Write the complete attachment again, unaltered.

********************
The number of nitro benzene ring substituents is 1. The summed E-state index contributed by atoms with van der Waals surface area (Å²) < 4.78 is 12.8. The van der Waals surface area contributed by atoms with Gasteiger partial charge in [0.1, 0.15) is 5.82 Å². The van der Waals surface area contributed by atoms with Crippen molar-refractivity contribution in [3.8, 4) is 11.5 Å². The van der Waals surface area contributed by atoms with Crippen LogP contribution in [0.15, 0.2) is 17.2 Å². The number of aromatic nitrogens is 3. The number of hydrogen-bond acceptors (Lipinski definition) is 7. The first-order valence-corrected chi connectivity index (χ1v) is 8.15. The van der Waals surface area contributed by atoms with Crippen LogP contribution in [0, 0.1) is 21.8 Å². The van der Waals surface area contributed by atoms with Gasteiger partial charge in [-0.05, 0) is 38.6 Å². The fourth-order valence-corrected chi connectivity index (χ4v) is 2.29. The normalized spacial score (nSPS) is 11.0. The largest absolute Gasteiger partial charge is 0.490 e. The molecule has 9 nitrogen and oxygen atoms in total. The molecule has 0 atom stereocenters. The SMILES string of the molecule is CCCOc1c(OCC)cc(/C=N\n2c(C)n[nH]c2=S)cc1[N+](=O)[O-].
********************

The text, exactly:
The number of nitro benzene ring substituents is 1. The summed E-state index contributed by atoms with van der Waals surface area (Å²) < 4.78 is 12.8. The van der Waals surface area contributed by atoms with Gasteiger partial charge in [0.1, 0.15) is 5.82 Å². The van der Waals surface area contributed by atoms with Crippen molar-refractivity contribution in [3.8, 4) is 11.5 Å². The van der Waals surface area contributed by atoms with Crippen LogP contribution in [0.15, 0.2) is 17.2 Å². The number of aromatic nitrogens is 3. The number of hydrogen-bond acceptors (Lipinski definition) is 7. The first-order valence-corrected chi connectivity index (χ1v) is 8.15. The van der Waals surface area contributed by atoms with Crippen LogP contribution in [0, 0.1) is 21.8 Å². The van der Waals surface area contributed by atoms with Gasteiger partial charge in [-0.05, 0) is 38.6 Å². The fourth-order valence-corrected chi connectivity index (χ4v) is 2.29. The normalized spacial score (nSPS) is 11.0. The largest absolute Gasteiger partial charge is 0.490 e. The molecule has 9 nitrogen and oxygen atoms in total. The molecule has 0 atom stereocenters. The SMILES string of the molecule is CCCOc1c(OCC)cc(/C=N\n2c(C)n[nH]c2=S)cc1[N+](=O)[O-].